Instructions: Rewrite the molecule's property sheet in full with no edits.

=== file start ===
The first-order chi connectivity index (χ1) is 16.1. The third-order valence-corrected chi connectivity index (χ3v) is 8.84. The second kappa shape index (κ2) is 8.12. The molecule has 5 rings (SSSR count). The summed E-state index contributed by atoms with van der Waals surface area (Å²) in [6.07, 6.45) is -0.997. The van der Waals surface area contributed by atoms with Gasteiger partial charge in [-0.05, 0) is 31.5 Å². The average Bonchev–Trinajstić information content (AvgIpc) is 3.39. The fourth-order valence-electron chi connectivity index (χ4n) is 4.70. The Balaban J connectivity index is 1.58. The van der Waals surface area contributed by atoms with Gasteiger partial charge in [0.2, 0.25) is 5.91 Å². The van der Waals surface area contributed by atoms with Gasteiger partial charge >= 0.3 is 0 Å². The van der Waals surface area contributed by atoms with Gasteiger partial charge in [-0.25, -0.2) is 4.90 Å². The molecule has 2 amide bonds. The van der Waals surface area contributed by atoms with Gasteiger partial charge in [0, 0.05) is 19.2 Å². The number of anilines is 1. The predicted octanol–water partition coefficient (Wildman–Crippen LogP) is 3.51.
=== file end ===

The first-order chi connectivity index (χ1) is 16.1. The third-order valence-corrected chi connectivity index (χ3v) is 8.84. The second kappa shape index (κ2) is 8.12. The molecule has 5 rings (SSSR count). The summed E-state index contributed by atoms with van der Waals surface area (Å²) in [6.07, 6.45) is -0.997. The van der Waals surface area contributed by atoms with Gasteiger partial charge in [-0.05, 0) is 31.5 Å². The average Bonchev–Trinajstić information content (AvgIpc) is 3.39. The fourth-order valence-electron chi connectivity index (χ4n) is 4.70. The Balaban J connectivity index is 1.58. The van der Waals surface area contributed by atoms with Gasteiger partial charge in [0.2, 0.25) is 5.91 Å². The van der Waals surface area contributed by atoms with Gasteiger partial charge >= 0.3 is 0 Å². The van der Waals surface area contributed by atoms with Gasteiger partial charge in [-0.25, -0.2) is 4.90 Å². The molecule has 2 amide bonds. The van der Waals surface area contributed by atoms with Gasteiger partial charge in [0, 0.05) is 19.2 Å². The number of anilines is 1. The predicted octanol–water partition coefficient (Wildman–Crippen LogP) is 3.51.